Adverse selection bites the hand it feeds The other study made a related assertion in more technical language: when making the decision to originate, a leading national mortgage bank applied lower screening efforts on loans that had higher predicted probability of being securitized. However, once originated, the loans it retained performed worse than the sold loans. The period studied covers the period 2004 to 2008 and the bank sold 89% of its originations over the period. That loosely translates to: ‘efforts to adversely select bad loans into securities backfired’. That is, “adverse selection works against the bank once the loans are originated.” The authors surmise that investors (by investors, they mean loan buyers, such as the GSEs, Ginnie Mae, investment banks, hedge funds and private investors, but they are stumbling over the fact that a mortgage bank of this description likely securitized non-agency/GSE on its own shelf) had an information advantage over the originating bank due to the time lag between loan origination and loan sale. Specifically, loan buyers had fresher information about current payment status, changes in credit score and balances, and the recent performance of specific loan products, as well as local employment conditions and home price performance. (Again, this wouldn’t matter if they sold the private loans to their own security affiliates.) This is a surprising result – and a tasty irony in hindsight. Unfortunately, as Goodman pointed out, the authors lumped data from January 2004 to February 2008 into a single data set. (Doing so would have clarified the supposed role of information that emerged between origination and sale, as conditions worsened more rapidly with successive vintages.) They also did not distinguish loans sold by the channel (GSE, prime private, whole loan, etc.) through which they were sold. Looking at securitization practice and performance across both of these dimensions strongly supports the common sense view that the originate-to-distribute model was inherently an adverse selection process. Proof-in-the-pudding trumps applied math Ok, Goodman conceded, if a player has an originate-to-distribute business model, they might not exhibit adverse selection because the loans that were left, by definition, would be the ones that were difficult to distribute. But you’d have to come in from Mars to think there was no adverse selection across the MBS market. To make her point, Goodman laid out the kind of simple descriptive statistics she has been using with security investors for years. (I recommend tracking down her slides when the FDIC posts them. Her tables and graphs, along with those of a few other presenters at the symposium, are worth keeping on file.) First, she put up a table of origination and securitization volumes by securitization channel (based on widely used data collected by Inside Mortgage Finance Publications). The telling numbers here were securitization rates (percent of originations securitized), which rose steadily in the last decade as home prices went up. Through 2007, the rising securitization rate reflected the increase in the originate-to-securitize sectors, namely subprime and Alt-A. Since 2007, the securitization rate has continued to inch up, reflecting the collapse of origination of jumbo, subprime and Alt-A lending, minimal portfolio origination and the virtually total dependence of the housing finance system on FHA/VA/Ginnie and the GSEs. The shift from agency securitization and bank portfolio to non-agency securitization from 2003 through 2006 was particularly dramatic. Next, she compared risk characteristics and delinquency statistics across Fannie, prime private label and subprime private label securities (PLS) by origination year:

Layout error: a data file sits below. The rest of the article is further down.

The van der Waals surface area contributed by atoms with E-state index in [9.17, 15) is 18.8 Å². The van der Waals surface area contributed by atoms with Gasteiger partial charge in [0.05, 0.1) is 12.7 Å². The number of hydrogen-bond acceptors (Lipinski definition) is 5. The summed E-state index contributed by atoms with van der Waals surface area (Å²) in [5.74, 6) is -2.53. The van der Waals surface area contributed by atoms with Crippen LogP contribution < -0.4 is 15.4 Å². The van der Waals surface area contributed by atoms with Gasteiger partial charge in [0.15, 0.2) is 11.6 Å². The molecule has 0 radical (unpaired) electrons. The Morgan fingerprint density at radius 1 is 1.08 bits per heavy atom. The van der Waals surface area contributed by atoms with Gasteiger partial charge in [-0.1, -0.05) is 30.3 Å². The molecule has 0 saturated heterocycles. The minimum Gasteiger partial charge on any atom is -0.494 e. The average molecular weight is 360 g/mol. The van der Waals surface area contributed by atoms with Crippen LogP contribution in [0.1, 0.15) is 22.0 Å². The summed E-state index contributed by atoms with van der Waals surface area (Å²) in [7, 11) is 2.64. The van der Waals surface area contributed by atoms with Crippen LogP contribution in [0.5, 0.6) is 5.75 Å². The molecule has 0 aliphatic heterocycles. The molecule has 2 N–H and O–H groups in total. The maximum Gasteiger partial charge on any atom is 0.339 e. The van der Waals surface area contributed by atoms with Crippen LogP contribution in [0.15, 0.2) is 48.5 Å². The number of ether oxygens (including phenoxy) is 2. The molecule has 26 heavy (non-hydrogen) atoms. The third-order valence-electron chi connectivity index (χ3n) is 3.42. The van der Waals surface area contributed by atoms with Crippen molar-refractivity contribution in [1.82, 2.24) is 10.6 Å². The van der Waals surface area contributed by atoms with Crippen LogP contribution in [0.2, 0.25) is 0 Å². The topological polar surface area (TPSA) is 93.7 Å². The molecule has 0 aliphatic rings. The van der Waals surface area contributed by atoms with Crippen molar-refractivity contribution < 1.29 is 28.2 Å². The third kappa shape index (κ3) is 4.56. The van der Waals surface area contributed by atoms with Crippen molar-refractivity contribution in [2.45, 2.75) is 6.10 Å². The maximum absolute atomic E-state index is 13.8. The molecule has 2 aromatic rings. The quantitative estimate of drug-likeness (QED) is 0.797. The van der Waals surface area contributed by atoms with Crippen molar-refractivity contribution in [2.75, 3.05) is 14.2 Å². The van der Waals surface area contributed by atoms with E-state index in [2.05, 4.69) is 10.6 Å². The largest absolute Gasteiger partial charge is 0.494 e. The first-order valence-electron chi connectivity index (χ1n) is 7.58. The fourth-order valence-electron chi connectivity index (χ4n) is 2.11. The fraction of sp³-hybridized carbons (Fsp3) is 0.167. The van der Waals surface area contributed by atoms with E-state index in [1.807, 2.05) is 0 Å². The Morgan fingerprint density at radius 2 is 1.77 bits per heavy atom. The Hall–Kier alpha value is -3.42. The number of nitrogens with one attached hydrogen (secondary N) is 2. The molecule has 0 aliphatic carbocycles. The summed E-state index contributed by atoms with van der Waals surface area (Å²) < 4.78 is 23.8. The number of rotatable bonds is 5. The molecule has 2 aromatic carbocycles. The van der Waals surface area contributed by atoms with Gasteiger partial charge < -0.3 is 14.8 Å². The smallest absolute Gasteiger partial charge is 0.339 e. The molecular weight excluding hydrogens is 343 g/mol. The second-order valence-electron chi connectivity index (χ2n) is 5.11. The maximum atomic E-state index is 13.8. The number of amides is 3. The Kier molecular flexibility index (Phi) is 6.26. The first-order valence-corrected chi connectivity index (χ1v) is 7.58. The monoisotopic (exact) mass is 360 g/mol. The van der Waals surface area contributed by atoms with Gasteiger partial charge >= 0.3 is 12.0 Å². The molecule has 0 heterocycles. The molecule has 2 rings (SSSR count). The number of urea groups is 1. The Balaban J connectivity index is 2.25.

- Regardless of vintage, Fannies have lower serious delinquencies currently. Contributing to this result, prime PLS have lower concentrations of fixed rate loans and more IO loans than the Fannie vintages. (Adjusting for ARMs, the results are more similar.)